New mood in the Himalayas
A younger generation of Bhutanese are calling for a resolution to Sino-Bhutanese territorial spats so their country can profit from Chinese investment. Sudha Ramachandran reports
China’s expanding territorial claims in Bhutan have set alarm bells ringing in Thimphu and New Delhi. In addition to complicating the Sino-Bhutanese territorial dispute, the new Chinese claim over the Sakteng Wildlife Sanctuary in eastern Bhutan has implications for India’s security.
The Sino-Bhutanese territorial dispute involves 764 sq km of territory, 495 sq km of which is in the Jakurlung and Pasamlung Valleys in north-central Bhutan and 269 sq km, including the Doklam Plateau, in western Bhutan. To this China has now added another 650 sq km of territory in the Sakteng Wildlife Sanctuary.
Sakteng, which lies in eastern Bhutan’s Trashigang district, abuts the Indian state of Arunachal Pradesh, where China claims around 90,000 sq km of territory. Tawang town, the site of a 6th century Tibetan monastery that was the birthplace of the sixth Dalai Lama, and a key site of Sino-Indian territorial contestation in the eastern sector of their disputed border, is located in Arunachal Pradesh.
It was on June 2-3 that, for the first time ever, China articulated a claim over the Sakteng Wildlife Sanctuary area. Bhutan had applied for funding from the US-based Global Environment Facility (GEF), an organisation that finances environment projects in developing countries, for a project in the sanctuary. Beijing opposed this on the grounds that the sanctuary lies in ‘disputed areas’, with Bhutan then countering the Chinese claim, asserting that Sakteng ‘is an integral and sovereign territory of Bhutan’. Thimphu also clarified that the area has never figured in the 24 rounds of talks between the two countries to resolve their border dispute.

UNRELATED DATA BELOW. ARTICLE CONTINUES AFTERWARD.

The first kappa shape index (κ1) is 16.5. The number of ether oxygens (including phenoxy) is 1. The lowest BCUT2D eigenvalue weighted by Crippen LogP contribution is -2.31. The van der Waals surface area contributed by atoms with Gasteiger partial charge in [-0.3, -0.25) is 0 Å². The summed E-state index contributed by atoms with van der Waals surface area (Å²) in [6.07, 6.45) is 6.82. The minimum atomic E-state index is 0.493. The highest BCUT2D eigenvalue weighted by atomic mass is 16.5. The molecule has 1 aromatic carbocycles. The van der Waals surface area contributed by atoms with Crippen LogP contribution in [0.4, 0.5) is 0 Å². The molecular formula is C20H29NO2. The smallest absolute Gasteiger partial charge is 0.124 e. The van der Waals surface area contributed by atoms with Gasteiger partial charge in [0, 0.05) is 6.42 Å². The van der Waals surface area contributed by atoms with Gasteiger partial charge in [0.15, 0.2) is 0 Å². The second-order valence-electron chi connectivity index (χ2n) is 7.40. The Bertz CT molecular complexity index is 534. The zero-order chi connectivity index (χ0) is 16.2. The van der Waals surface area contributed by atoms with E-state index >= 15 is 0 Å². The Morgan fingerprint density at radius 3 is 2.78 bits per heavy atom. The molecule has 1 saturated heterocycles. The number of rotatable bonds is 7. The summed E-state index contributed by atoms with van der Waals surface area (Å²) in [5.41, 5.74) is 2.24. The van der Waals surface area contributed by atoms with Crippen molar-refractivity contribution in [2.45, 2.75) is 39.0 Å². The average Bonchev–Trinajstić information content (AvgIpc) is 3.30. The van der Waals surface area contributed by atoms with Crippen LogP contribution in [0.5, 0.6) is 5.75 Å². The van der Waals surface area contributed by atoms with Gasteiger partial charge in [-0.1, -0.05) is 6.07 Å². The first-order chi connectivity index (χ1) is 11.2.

The timing of China’s raising of the new territorial claim is significant. Since May, the People’s Liberation Army (PLA) has deployed soldiers at various points along the Line of Actual Control (LAC), the de facto border between Indian and Chinese controlled territories. Intrusions into the Indian side of the LAC have taken place at Ladakh in the western sector of the LAC. The PLA’s moves along the LAC seem to have been aimed at unilaterally redrawing the LAC in China’s favour.
China raised claims over Sakteng in the GEF meeting in early June, when tensions between the PLA and the Indian Army were mounting. The possibility that China was seeking to ratchet up pressure on New Delhi in the eastern sector of the LAC via Sakteng cannot be ruled out.
However, China’s demands over Sakteng should not be seen in the context of the current Sino-Indian tensions alone. It is likely that, by laying claim to Sakteng now, China is laying the foundation of a medium-term strategy to weaken India’s control over Arunachal Pradesh.
According to reports in the Indian media, New Delhi plans to construct a road linking Guwahati in Assam with Tawang. The proposed road, which runs through Sakteng, will cut the distance and time it will take India to move troops overland from Guwahati to Tawang. Bhutan is yet to give its assent to the Indian proposal. But China could be pre-empting any attempt on India’s part to get this strategic road project off the ground by laying claim to Sakteng.
It is also possible that Beijing has added Sakteng to the list of territories it claims in Bhutan, with an eye on pressuring Bhutan to agree to a territorial swap deal. In the late 1990s, Beijing proposed a package deal under which it promised to accept Bhutan’s sovereignty over the disputed land in north-central Bhutan if Thimphu ceded control over Chinese claims in western parts of the country, especially Doklam. Bhutan did not agree to this Chinese proposal.
Now Beijing has revived the swap offer again. On July 21, the Chinese Ministry of Foreign Affairs put forward the package proposal again and then went on to reiterate the claim over Sakteng. It does seem that Beijing is pressuring Bhutan to accept the swap proposal, or else expect mounting Chinese territorial claims, as in Sakteng, for instance. China is keen to gain control over the Doklam plateau and the Sakteng claim is the latest ploy to achieve that goal.